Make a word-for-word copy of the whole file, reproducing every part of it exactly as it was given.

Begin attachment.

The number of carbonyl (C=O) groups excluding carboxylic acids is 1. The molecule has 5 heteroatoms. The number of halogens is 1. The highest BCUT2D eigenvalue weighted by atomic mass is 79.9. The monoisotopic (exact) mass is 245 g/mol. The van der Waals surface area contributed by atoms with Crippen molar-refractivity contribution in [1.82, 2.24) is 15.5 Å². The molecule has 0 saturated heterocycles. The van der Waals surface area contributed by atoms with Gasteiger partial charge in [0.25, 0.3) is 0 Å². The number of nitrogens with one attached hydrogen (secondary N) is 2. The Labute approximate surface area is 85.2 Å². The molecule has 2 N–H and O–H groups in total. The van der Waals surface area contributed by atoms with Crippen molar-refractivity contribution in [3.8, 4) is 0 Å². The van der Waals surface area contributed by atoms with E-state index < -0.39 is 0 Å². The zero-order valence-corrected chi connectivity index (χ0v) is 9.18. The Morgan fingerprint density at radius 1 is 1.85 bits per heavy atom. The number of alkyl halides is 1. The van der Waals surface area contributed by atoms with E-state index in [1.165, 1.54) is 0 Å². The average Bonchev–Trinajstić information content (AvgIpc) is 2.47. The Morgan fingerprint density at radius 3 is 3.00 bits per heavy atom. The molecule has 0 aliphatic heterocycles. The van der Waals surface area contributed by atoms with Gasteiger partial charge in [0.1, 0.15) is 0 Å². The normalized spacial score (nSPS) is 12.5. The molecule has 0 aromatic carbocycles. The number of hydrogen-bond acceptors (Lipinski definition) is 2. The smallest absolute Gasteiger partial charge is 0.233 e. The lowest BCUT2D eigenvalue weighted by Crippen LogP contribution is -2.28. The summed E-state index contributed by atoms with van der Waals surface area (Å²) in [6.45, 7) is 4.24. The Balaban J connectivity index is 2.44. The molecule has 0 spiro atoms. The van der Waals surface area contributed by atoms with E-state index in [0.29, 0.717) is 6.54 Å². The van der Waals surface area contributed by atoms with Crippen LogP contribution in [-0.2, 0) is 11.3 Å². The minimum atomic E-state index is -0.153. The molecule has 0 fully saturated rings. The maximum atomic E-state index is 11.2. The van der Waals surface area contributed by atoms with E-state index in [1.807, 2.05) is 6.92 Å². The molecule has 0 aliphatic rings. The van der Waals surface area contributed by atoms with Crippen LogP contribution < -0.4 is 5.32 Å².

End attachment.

The number of carbonyl (C=O) groups excluding carboxylic acids is 1. The molecule has 5 heteroatoms. The number of halogens is 1. The highest BCUT2D eigenvalue weighted by atomic mass is 79.9. The monoisotopic (exact) mass is 245 g/mol. The van der Waals surface area contributed by atoms with Crippen molar-refractivity contribution in [1.82, 2.24) is 15.5 Å². The molecule has 0 saturated heterocycles. The van der Waals surface area contributed by atoms with Gasteiger partial charge in [0.25, 0.3) is 0 Å². The number of nitrogens with one attached hydrogen (secondary N) is 2. The Labute approximate surface area is 85.2 Å². The molecule has 2 N–H and O–H groups in total. The van der Waals surface area contributed by atoms with Crippen molar-refractivity contribution in [3.8, 4) is 0 Å². The van der Waals surface area contributed by atoms with E-state index < -0.39 is 0 Å². The zero-order valence-corrected chi connectivity index (χ0v) is 9.18. The Morgan fingerprint density at radius 1 is 1.85 bits per heavy atom. The number of alkyl halides is 1. The van der Waals surface area contributed by atoms with E-state index in [1.165, 1.54) is 0 Å². The average Bonchev–Trinajstić information content (AvgIpc) is 2.47. The Morgan fingerprint density at radius 3 is 3.00 bits per heavy atom. The molecule has 0 aliphatic heterocycles. The van der Waals surface area contributed by atoms with Gasteiger partial charge in [0.1, 0.15) is 0 Å². The normalized spacial score (nSPS) is 12.5. The molecule has 0 aromatic carbocycles. The number of hydrogen-bond acceptors (Lipinski definition) is 2. The smallest absolute Gasteiger partial charge is 0.233 e. The lowest BCUT2D eigenvalue weighted by Crippen LogP contribution is -2.28. The summed E-state index contributed by atoms with van der Waals surface area (Å²) in [6.45, 7) is 4.24. The Balaban J connectivity index is 2.44. The molecule has 0 spiro atoms. The van der Waals surface area contributed by atoms with E-state index in [0.29, 0.717) is 6.54 Å². The van der Waals surface area contributed by atoms with Crippen LogP contribution in [-0.2, 0) is 11.3 Å². The minimum atomic E-state index is -0.153. The molecule has 0 fully saturated rings. The maximum atomic E-state index is 11.2. The van der Waals surface area contributed by atoms with E-state index in [1.807, 2.05) is 6.92 Å². The molecule has 0 aliphatic rings. The van der Waals surface area contributed by atoms with Crippen LogP contribution < -0.4 is 5.32 Å².